That leaves non-tax revenue as the only source of revenue that could be generated without burdening the taxpayers and the business community. Sheikh did not clarify whether the one trillion rupee non-tax revenue is in addition to what is in the budget (894.4 billion rupees). Some discrepancies need to be pointed out. First, the Advisor mentioned 300 billion rupee from sale of two RLNG plants, a sale that was also envisaged by the previous administration. It is not clear whether this would be achieved in the current year though one would assume that there would be no hindrances in this regard. Another 200 to 300 billion rupees is estimated from cellular licences. SBP profit is estimated at 406 billion rupees in the budget which was highlighted by the Advisor.
And finally, the letter of intent submitted to the IMF signed by the Advisor and the SBP Governor indicates a total of 17.5 billion dollars from bilateral and multilateral sources excluding the Fund - an unprecedented high amount though not enough to meet the targeted budget deficit of 7.2 percent of GDP. Sukuk worth 300 billion rupees and borrowing from foreign commercial banks of 450 billion rupees at least has been indicated in the budget while the actual amount would be adjusted as per the changing requirements due mainly to the disparity between the claims made in May to the IMF and the actual budgetary operations data for 2018-19 released a few weeks ago.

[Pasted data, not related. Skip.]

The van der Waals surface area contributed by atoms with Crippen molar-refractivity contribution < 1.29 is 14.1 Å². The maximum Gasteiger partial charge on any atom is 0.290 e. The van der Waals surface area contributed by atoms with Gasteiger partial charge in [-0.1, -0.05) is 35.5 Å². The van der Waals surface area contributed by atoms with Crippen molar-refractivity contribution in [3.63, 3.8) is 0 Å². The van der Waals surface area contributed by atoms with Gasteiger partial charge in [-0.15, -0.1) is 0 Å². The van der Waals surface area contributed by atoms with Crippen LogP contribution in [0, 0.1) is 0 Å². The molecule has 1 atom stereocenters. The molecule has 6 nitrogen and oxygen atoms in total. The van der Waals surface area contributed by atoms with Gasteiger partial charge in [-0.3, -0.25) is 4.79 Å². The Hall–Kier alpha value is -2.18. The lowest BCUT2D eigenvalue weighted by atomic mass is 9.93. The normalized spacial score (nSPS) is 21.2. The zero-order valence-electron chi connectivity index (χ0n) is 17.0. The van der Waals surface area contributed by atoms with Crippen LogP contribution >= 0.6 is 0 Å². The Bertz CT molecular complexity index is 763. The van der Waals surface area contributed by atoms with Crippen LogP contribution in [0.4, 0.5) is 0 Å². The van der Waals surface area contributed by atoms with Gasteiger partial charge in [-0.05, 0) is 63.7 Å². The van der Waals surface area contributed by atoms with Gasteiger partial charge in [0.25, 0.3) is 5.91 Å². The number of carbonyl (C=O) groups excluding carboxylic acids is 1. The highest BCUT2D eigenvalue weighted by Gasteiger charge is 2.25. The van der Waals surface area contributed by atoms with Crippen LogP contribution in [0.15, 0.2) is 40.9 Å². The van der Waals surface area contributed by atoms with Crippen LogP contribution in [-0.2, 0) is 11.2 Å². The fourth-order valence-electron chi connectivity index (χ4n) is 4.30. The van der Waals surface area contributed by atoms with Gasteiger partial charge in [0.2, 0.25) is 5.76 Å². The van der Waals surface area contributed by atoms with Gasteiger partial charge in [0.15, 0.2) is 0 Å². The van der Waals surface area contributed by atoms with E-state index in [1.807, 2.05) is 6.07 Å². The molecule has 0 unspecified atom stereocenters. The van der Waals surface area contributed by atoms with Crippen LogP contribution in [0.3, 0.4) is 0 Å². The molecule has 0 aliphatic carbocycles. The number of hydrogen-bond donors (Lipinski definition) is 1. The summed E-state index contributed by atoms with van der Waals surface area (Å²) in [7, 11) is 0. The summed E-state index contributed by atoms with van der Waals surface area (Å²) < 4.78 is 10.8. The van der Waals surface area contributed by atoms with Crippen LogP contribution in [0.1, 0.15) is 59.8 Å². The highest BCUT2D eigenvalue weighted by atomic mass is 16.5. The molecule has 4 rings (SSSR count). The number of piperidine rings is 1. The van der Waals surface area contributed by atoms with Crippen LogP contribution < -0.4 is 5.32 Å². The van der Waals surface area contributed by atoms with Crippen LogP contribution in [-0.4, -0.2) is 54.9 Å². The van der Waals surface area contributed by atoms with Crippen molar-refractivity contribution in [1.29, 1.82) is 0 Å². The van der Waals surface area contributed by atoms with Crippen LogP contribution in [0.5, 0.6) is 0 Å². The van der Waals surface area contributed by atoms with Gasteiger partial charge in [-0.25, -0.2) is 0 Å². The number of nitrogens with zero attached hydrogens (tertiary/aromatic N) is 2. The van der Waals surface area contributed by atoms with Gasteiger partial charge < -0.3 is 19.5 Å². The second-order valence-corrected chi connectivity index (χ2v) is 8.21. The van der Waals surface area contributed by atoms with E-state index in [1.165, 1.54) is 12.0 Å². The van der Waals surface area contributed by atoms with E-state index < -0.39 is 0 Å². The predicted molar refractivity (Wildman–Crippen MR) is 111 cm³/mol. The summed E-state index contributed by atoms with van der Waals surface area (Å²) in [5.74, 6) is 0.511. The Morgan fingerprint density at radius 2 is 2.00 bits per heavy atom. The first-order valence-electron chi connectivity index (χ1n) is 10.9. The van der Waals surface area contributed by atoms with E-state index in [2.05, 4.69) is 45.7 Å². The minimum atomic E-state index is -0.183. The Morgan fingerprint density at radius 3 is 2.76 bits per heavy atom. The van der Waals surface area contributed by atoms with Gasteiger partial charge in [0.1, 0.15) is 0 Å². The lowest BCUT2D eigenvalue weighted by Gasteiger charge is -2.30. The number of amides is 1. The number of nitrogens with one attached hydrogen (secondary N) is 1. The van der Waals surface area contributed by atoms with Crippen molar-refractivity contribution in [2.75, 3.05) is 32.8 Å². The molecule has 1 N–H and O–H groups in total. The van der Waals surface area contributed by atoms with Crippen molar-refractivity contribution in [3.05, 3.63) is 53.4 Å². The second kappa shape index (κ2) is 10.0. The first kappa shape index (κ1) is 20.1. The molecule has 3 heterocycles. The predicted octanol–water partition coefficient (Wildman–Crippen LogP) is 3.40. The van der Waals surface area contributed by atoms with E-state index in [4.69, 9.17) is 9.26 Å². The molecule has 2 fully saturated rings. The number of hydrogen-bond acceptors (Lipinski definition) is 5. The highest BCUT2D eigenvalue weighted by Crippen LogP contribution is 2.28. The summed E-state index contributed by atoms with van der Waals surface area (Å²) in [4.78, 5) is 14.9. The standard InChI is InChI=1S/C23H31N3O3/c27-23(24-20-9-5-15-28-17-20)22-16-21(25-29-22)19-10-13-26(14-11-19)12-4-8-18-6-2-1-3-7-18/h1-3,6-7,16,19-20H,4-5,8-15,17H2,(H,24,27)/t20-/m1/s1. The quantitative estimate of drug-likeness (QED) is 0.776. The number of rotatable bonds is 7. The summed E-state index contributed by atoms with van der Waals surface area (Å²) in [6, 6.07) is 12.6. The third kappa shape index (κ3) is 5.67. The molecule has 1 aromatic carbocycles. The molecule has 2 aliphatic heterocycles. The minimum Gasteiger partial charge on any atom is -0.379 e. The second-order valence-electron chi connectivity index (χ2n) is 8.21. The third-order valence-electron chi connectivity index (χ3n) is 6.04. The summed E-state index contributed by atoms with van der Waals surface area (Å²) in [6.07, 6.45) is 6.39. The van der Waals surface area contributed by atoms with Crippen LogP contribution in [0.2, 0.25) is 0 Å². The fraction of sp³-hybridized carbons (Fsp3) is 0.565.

Hafeez Sheikh claimed that the IMF mission currently in the country is a routine one though the programme documents specify that the first review staff mission would take place on 6 December. Reports not denied by the Ministry of Finance state that a video conference took place a week ago raising speculation that the 16 to 20 September visit of the mission may be focused on a revisit to the programme targets that were based on inaccurate data for 2018-19.